April 23, 2007
By: by The Buzz, Times Union
There is nothing nano about a new piece of artwork at the University at Albany's College of Nanoscale Science and Engineering on Fuller Road.
Inside the rotunda at NanoFab 300 North, the central building at the college's Albany NanoTech complex, hangs a massive new sculpture by University at Albany art professor Edward Mayer titled "Bloculus Prime." It measures 18 feet by 9 feet by 15 feet.
Mayer, chairman of the sculpture program at UAlbany, created it from tomato cages. A description on a nearby plaque notes that the structure "moves in and out of chaos and order as one views it from different vantage points."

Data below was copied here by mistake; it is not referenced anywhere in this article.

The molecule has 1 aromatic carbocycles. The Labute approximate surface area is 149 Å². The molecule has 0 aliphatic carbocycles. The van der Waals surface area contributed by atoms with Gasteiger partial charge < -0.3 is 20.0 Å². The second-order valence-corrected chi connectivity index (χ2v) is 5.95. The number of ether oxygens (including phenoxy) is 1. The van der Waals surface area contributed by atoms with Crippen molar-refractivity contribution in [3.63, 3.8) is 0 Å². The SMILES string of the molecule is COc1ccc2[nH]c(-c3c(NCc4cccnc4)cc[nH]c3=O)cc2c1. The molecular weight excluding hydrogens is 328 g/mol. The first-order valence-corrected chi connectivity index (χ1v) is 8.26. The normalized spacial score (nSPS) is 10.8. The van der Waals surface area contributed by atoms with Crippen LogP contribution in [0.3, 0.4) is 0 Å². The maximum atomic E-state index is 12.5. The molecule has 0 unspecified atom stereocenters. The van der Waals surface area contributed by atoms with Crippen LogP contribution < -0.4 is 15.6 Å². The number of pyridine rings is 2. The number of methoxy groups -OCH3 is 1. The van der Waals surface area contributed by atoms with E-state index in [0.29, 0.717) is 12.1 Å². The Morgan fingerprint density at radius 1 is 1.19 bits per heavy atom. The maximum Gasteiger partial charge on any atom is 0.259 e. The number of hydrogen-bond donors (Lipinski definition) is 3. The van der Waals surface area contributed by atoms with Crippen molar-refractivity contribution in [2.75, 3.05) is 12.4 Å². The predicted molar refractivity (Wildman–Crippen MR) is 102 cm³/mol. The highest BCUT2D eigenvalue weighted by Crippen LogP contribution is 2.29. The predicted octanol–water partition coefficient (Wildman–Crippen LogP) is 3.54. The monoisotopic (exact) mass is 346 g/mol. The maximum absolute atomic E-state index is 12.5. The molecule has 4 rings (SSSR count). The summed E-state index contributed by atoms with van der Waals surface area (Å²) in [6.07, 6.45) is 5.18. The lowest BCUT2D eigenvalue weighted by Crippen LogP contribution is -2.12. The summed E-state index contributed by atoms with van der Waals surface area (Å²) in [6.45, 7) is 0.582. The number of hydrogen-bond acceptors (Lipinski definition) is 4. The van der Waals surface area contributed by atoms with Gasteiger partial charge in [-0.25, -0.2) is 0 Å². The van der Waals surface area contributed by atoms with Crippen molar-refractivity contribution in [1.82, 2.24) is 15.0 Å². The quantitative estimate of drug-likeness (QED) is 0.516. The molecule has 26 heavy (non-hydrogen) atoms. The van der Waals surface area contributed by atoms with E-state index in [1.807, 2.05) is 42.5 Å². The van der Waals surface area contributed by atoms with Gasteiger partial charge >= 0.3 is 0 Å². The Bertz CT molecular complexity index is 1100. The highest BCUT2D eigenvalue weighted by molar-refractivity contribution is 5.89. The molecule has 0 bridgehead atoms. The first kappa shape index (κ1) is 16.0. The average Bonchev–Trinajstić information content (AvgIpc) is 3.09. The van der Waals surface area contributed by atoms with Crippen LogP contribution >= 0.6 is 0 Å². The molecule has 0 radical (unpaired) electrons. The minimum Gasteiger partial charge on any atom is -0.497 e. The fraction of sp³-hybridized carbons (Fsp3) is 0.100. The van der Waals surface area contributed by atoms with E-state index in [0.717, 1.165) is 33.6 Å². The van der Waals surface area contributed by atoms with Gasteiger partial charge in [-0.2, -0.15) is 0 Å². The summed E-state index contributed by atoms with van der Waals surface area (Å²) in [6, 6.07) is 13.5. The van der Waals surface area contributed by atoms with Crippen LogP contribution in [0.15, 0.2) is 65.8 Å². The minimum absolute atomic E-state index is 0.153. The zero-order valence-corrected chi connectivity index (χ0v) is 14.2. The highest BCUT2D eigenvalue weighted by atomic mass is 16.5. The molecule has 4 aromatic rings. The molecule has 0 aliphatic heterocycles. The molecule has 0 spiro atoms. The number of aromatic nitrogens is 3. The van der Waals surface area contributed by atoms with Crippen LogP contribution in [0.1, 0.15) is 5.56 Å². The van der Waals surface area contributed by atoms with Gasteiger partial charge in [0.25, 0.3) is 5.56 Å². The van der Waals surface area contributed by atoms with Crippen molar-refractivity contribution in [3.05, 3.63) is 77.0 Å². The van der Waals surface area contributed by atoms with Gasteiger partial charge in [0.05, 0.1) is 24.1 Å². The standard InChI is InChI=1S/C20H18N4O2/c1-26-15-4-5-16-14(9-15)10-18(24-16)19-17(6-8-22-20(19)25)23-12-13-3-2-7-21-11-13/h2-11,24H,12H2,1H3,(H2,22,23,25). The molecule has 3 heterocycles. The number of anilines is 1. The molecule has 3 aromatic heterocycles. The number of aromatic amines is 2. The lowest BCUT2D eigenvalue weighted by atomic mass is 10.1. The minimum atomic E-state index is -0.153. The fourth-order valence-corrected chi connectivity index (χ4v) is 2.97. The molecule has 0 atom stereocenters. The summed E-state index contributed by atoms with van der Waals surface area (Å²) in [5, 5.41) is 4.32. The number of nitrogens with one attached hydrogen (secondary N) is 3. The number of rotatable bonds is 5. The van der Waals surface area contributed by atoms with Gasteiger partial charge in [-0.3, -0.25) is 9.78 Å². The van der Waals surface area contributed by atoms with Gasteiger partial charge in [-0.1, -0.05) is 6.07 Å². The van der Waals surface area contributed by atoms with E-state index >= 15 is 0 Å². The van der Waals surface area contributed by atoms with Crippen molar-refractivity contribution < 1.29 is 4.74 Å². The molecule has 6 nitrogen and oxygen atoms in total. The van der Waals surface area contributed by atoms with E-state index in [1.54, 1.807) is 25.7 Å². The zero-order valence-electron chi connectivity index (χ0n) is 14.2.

The real cool thing is that there is actually a link to nanotechnology. The patterns of the sculpture "bear a curious similarity" to the so-called Kikuchi diffraction pattern seen through a scanning electron microscope, which is "used to predict macroscopic behavior based on nanoscale parameters."
We don't know exactly what that means, but it's pretty cool to look at.